Thus, over the course of the last two or three years, there have been moments where I have been fully committed to saying that the idea of "corporate justification" cannot be supported by the Bible, Ellen White, or Jones and Waggoner. I have felt like Agrippa, who, to paraphrase it into my context, infamously said to Paul, "Almost thou persuadest me to reject 'corporate justification' " (Acts 26:28).
Yet no matter how much I was nearly and almost completely persuaded, I kept coming back - not to the testimony of Ellen White, not to the testimony of Jones or Waggoner - to the clear testimony of the Bible itself. For when one studies scripture (and allows scripture to interpret Ellen White, rather than vice-versa), there is no way that the truth behind "corporate justification" can be denied.
Who Interprets Whom?
One of the main arguments I have heard, and even used before myself when discussing the issue, is that nowhere does Ellen White explicitly endorse the idea that Christ justified the world at the cross. In fact, I just heard this argument yesterday. And for a while, it troubled me. "After all," one will say, "if it is such an important topic - especially in these last days - why wouldn't God's end-time prophet explicitly say that everyone was forgiven at the cross?" Then the argument will usually continue, "But not only does she not explicitly endorse such an idea, she actually contradicts it." Then an example from her writings is given like the following, "It is only through faith in His blood that Jesus can justify the believer" (The Signs of the Times, May 19, 1898).
Like I said, these types of arguments overwhelmed me for a while. After all, I fully subscribe to - and embrace - the idea that Ellen White was a prophet of God. And thus, in some ways, since I couldn't deny her very explicit statements that seemed to contradict my understanding, I was confronted with a dilemma as it related to this subject that seemed irreconcilable. It was very clear to me (as I hope to demonstrate below) that the Bible very clearly teaches the idea that the world was justified at the cross. Thus, I was faced with the possibility that Ellen White was wrong or my interpretation of scripture was wrong.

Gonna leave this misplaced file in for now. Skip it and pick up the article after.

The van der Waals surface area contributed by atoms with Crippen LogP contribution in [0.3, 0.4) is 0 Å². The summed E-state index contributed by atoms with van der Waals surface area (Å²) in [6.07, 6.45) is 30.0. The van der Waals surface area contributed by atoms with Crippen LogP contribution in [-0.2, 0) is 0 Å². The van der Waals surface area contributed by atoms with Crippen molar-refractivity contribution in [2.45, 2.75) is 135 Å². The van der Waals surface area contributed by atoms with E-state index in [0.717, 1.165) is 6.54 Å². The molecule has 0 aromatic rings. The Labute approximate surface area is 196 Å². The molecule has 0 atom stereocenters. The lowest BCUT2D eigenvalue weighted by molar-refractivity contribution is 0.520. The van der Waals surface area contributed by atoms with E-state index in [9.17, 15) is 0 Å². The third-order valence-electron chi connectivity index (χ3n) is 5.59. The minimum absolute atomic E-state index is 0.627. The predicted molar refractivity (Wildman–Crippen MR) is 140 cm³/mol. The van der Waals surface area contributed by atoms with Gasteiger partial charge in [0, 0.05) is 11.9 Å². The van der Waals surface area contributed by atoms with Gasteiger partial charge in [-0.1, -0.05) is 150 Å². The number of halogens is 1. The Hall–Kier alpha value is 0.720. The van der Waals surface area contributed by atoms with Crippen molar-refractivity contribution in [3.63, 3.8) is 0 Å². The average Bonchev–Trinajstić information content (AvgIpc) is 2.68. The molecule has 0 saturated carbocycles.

Of course, it is very plain to see that there is another option: it could very well have been that my interpretation of Ellen White was wrong. And thus, out of that realization came some important reflections that relate, not only to this topic, but hermeneutics in general. Some of these are quite obvious, but others are very important:
1. I must not interpret the Bible through Ellen White, but vice-versa.
2. I cannot isolate portions of inspiration and claim that this is the entirety of any particular topic. For example, when studying the subject of justification, I am not sure that there are too many people - even avowed legalists - who would be eager to base their entire understanding of the subject on Romans 2:13, "Not the hearers of the law are just in the sight of God, but the doers of the law will be justified."
Do you hear many people walking around, even in the Adventist church, saying that the only way a person can be justified is by keeping the law?
This speaks to a point that most of us learned in basic Bible Study 101: we must examine all of scripture to determine what the Bible's view on a subject is, rather than building a whole theology out of one or two verses.
3. I cannot single out any single author, book, or portion of inspiration and require him/her/it to answer any question explicitly and then claim that such an answer is the whole picture. For example, if, after reading through Paul's epistles, I become convinced that justification is by grace through faith, is it appropriate for you to respond by saying, "Yeah, but prove it from James"?
Or, if, after reading Leviticus 11 I realize that God is inviting me to give up eating lobster, does it make sense for you to say, "Well, can you demonstrate that from the Song of Solomon?"